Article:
How to Solve Problems the Stoic Way

This article is an excerpt from the Shortform book guide to "The Obstacle Is The Way" by Ryan Holiday. Shortform has the world's best summaries and analyses of books you should be reading.

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What does Stoicism have to say about problem-solving? What would a true Stoic do when faced with a problem in life?

The cornerstone of the Stoics’ problem-solving philosophy is that you can find a silver lining in any circumstance in your life, no matter how dire it seems. Even if the only benefit you can find in an obstacle is an opportunity to practice acting virtuously, for instance, by restraining your anger or forgiving a misdeed, you’ve gained something of value.

With this in mind, here’s how to solve problems the Stoic way, according to Ryan Holiday.

See Every Problem as an Opportunity

In Stoicism, no event is inherently good or bad—your perspective determines whether it’s good or bad. When problems arise, you can choose to see them as opportunities. By doing so, you remove its ability to hurt you. This doesn’t mean that positive thinking will keep anything bad from ever happening to you. Rather, it means that failures and setbacks can be just as good for you as getting what you want—if you decide to approach them the Stoic way.

Here are a few examples of how problems could become opportunities:

  • If a friend borrows a great deal of money and refuses to repay you, you can learn not to rely on them for even more important things, such as taking care of your children. Or, in a future time of need, you may be able to convince them that they owe you a favor. If nothing else, it can be an opportunity for you to practice feeling less attached to money and other material possessions.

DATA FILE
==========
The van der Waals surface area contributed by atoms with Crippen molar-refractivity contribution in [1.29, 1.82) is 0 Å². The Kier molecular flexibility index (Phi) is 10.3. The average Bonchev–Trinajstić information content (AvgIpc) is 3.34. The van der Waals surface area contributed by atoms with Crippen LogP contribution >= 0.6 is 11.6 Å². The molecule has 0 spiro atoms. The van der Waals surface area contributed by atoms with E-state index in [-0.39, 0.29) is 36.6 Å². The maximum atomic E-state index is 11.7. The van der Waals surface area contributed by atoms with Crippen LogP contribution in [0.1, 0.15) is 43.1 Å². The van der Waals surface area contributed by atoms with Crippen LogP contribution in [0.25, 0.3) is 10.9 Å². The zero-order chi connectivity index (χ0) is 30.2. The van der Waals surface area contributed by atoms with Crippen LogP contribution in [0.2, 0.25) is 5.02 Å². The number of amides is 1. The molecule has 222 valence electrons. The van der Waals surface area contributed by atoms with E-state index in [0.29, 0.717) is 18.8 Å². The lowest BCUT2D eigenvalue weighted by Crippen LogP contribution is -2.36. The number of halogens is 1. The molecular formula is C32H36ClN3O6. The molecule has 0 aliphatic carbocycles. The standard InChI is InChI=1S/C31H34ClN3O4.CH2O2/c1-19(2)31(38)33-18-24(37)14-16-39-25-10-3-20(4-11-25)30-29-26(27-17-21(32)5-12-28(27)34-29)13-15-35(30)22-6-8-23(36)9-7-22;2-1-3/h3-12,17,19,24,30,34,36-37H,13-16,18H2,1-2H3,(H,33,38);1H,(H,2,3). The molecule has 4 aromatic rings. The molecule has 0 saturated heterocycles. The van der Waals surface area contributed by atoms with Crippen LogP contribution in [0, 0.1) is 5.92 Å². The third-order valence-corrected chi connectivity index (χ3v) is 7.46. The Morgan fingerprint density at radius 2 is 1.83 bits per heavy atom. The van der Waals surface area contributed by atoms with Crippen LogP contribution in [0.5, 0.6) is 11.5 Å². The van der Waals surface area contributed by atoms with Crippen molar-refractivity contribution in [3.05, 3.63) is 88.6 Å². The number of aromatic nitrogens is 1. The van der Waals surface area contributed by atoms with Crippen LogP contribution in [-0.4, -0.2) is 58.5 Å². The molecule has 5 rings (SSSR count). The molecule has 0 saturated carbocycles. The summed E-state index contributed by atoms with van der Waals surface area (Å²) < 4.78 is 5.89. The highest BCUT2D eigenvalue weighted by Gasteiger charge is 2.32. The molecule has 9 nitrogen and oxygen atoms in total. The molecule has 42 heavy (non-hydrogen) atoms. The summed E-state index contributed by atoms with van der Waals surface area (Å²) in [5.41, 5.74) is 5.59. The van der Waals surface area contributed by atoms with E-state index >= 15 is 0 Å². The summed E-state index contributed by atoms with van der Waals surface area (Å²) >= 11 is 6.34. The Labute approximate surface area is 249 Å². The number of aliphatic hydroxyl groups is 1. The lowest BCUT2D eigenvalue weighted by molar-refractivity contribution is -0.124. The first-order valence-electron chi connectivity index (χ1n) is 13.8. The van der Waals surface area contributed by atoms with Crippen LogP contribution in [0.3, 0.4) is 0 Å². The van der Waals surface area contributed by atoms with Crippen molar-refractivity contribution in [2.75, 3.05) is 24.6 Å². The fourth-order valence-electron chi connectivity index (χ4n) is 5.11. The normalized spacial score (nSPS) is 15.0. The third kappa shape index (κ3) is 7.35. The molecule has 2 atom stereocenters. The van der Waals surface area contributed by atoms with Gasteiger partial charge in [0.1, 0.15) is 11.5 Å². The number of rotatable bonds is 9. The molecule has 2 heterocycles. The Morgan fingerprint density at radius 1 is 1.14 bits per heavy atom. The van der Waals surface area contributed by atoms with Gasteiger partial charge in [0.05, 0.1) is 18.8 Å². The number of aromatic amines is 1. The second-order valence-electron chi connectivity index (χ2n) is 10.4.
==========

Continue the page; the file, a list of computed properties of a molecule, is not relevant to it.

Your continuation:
• If you get dumped by a long-term romantic partner, the longstanding issues and arguments you two were struggling to resolve no longer have to impede your path toward an ideal relationship. You have an opportunity to find someone new, with whom you’re even more compatible. Being single might be a powerful motivator to improve yourself—to practice self-reflection or start exercising again. Plus, you’ll have more time to pursue your hobbies and refine your sense of self.
  • If you’re heartbroken by the death of a grandparent, you can use the tragedy as a reminder to treasure the time you still have with your parents. Shared grief may bring you closer to your emotionally distant siblings. You could even use this event as a reminder of your own death and start living life to the fullest.

In situations like these, you don’t need to deny the fact that you would rather things had turned out differently. However, Holiday argues that if you refuse to look for their hidden benefits, you’re actively throwing away a gift that’s been given to you. Every negative event contains gifts like these for you to find.

Seeing Your Problems as Opportunities Helps You Overcome Them

Another reason it’s so empowering to choose to see your problems as gifts is that your perception of a situation determines how you will respond to it. Holiday argues that if you see your problems as opportunities, you’ll be more likely to persevere through setbacks and discover hidden solutions. In this way, what you tell yourself about an obstacle significantly influences how easy or difficult it is to overcome. 

Often, we blame someone or something else for our unpleasant situation, convincing ourselves that there’s nothing we can do to get unstuck. Holiday asserts that on the contrary, the only thing that can ever keep us stuck is our subjective perception of the situation. If you decide there’s nothing you can do, the obstacle you confront will indeed be insurmountable. On the other hand, if you believe that there’s a way forward in any situation, you’ll find it wherever it exists.